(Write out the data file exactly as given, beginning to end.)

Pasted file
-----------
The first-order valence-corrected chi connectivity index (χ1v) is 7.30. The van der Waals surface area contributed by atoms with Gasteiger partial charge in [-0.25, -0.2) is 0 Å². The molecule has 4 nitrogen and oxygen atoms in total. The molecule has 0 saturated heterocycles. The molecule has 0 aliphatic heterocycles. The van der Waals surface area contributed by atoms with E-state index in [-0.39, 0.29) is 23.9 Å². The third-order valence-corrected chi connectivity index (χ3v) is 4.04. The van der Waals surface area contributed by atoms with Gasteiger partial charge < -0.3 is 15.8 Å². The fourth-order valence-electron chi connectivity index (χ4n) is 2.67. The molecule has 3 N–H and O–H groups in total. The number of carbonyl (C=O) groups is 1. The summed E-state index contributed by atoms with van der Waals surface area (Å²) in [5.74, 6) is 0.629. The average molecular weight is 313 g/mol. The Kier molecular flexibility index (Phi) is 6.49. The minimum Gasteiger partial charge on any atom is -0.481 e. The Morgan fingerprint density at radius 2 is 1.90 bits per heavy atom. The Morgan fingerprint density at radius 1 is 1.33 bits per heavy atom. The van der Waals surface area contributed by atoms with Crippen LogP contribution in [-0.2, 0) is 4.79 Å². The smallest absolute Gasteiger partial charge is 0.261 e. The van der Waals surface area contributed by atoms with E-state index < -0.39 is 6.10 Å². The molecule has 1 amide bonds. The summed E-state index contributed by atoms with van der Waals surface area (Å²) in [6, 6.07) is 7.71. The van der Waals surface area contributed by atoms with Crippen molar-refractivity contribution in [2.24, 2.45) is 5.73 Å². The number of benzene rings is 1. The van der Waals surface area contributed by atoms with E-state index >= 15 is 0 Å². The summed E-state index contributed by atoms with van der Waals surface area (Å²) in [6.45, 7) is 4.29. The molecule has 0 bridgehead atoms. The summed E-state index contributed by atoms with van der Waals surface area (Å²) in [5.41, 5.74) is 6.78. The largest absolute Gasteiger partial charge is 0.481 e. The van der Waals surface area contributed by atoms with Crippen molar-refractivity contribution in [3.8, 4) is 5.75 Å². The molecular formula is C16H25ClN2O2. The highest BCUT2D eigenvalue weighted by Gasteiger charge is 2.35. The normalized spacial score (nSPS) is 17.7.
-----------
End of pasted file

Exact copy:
The first-order valence-corrected chi connectivity index (χ1v) is 7.30. The van der Waals surface area contributed by atoms with Gasteiger partial charge in [-0.25, -0.2) is 0 Å². The molecule has 4 nitrogen and oxygen atoms in total. The molecule has 0 saturated heterocycles. The molecule has 0 aliphatic heterocycles. The van der Waals surface area contributed by atoms with E-state index in [-0.39, 0.29) is 23.9 Å². The third-order valence-corrected chi connectivity index (χ3v) is 4.04. The van der Waals surface area contributed by atoms with Gasteiger partial charge < -0.3 is 15.8 Å². The fourth-order valence-electron chi connectivity index (χ4n) is 2.67. The molecule has 3 N–H and O–H groups in total. The number of carbonyl (C=O) groups is 1. The summed E-state index contributed by atoms with van der Waals surface area (Å²) in [5.74, 6) is 0.629. The average molecular weight is 313 g/mol. The Kier molecular flexibility index (Phi) is 6.49. The minimum Gasteiger partial charge on any atom is -0.481 e. The Morgan fingerprint density at radius 2 is 1.90 bits per heavy atom. The Morgan fingerprint density at radius 1 is 1.33 bits per heavy atom. The van der Waals surface area contributed by atoms with Crippen LogP contribution in [-0.2, 0) is 4.79 Å². The smallest absolute Gasteiger partial charge is 0.261 e. The van der Waals surface area contributed by atoms with E-state index < -0.39 is 6.10 Å². The molecule has 1 amide bonds. The summed E-state index contributed by atoms with van der Waals surface area (Å²) in [6, 6.07) is 7.71. The van der Waals surface area contributed by atoms with Crippen molar-refractivity contribution in [2.24, 2.45) is 5.73 Å². The number of benzene rings is 1. The van der Waals surface area contributed by atoms with E-state index >= 15 is 0 Å². The summed E-state index contributed by atoms with van der Waals surface area (Å²) in [6.45, 7) is 4.29. The molecule has 0 bridgehead atoms. The summed E-state index contributed by atoms with van der Waals surface area (Å²) in [5.41, 5.74) is 6.78. The largest absolute Gasteiger partial charge is 0.481 e. The van der Waals surface area contributed by atoms with Crippen molar-refractivity contribution in [3.8, 4) is 5.75 Å². The molecular formula is C16H25ClN2O2. The highest BCUT2D eigenvalue weighted by Gasteiger charge is 2.35. The normalized spacial score (nSPS) is 17.7.